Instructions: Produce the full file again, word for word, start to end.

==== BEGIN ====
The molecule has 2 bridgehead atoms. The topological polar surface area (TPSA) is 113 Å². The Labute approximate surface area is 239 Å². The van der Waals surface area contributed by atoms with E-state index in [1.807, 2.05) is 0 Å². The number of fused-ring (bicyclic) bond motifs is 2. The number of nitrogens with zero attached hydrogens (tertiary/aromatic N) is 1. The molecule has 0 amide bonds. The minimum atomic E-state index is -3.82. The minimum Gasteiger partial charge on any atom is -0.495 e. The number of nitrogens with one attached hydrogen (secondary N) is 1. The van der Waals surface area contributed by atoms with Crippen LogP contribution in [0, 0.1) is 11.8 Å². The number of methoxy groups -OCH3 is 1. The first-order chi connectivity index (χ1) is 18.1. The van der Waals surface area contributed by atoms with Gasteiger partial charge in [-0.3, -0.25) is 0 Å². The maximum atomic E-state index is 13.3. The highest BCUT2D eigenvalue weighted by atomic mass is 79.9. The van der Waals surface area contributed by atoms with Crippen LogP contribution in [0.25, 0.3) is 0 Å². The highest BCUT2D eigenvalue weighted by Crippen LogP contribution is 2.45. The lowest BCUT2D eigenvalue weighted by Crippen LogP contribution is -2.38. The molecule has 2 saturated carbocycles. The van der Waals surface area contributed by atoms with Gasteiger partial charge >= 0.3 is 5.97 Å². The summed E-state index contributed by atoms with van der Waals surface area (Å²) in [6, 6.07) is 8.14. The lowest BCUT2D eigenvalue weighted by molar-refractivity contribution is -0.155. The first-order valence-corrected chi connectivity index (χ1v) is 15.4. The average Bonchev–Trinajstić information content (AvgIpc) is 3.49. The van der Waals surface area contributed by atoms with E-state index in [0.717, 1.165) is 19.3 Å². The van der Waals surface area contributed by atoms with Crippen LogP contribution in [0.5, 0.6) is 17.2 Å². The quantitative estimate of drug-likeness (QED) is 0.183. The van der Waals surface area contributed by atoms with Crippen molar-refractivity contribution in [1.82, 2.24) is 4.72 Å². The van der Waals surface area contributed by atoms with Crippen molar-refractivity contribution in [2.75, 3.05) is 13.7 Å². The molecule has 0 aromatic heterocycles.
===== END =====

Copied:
The molecule has 2 bridgehead atoms. The topological polar surface area (TPSA) is 113 Å². The Labute approximate surface area is 239 Å². The van der Waals surface area contributed by atoms with E-state index in [1.807, 2.05) is 0 Å². The number of fused-ring (bicyclic) bond motifs is 2. The number of nitrogens with zero attached hydrogens (tertiary/aromatic N) is 1. The molecule has 0 amide bonds. The minimum atomic E-state index is -3.82. The minimum Gasteiger partial charge on any atom is -0.495 e. The number of nitrogens with one attached hydrogen (secondary N) is 1. The van der Waals surface area contributed by atoms with Crippen LogP contribution in [0, 0.1) is 11.8 Å². The number of methoxy groups -OCH3 is 1. The first-order chi connectivity index (χ1) is 18.1. The van der Waals surface area contributed by atoms with Gasteiger partial charge in [-0.3, -0.25) is 0 Å². The maximum atomic E-state index is 13.3. The highest BCUT2D eigenvalue weighted by atomic mass is 79.9. The van der Waals surface area contributed by atoms with Crippen LogP contribution in [0.25, 0.3) is 0 Å². The highest BCUT2D eigenvalue weighted by Crippen LogP contribution is 2.45. The lowest BCUT2D eigenvalue weighted by Crippen LogP contribution is -2.38. The molecule has 2 saturated carbocycles. The van der Waals surface area contributed by atoms with Gasteiger partial charge >= 0.3 is 5.97 Å². The summed E-state index contributed by atoms with van der Waals surface area (Å²) in [6, 6.07) is 8.14. The lowest BCUT2D eigenvalue weighted by molar-refractivity contribution is -0.155. The first-order valence-corrected chi connectivity index (χ1v) is 15.4. The average Bonchev–Trinajstić information content (AvgIpc) is 3.49. The van der Waals surface area contributed by atoms with E-state index in [0.717, 1.165) is 19.3 Å². The van der Waals surface area contributed by atoms with Crippen LogP contribution in [0.5, 0.6) is 17.2 Å². The quantitative estimate of drug-likeness (QED) is 0.183. The van der Waals surface area contributed by atoms with Crippen molar-refractivity contribution in [1.82, 2.24) is 4.72 Å². The van der Waals surface area contributed by atoms with Crippen molar-refractivity contribution in [2.75, 3.05) is 13.7 Å². The molecule has 0 aromatic heterocycles.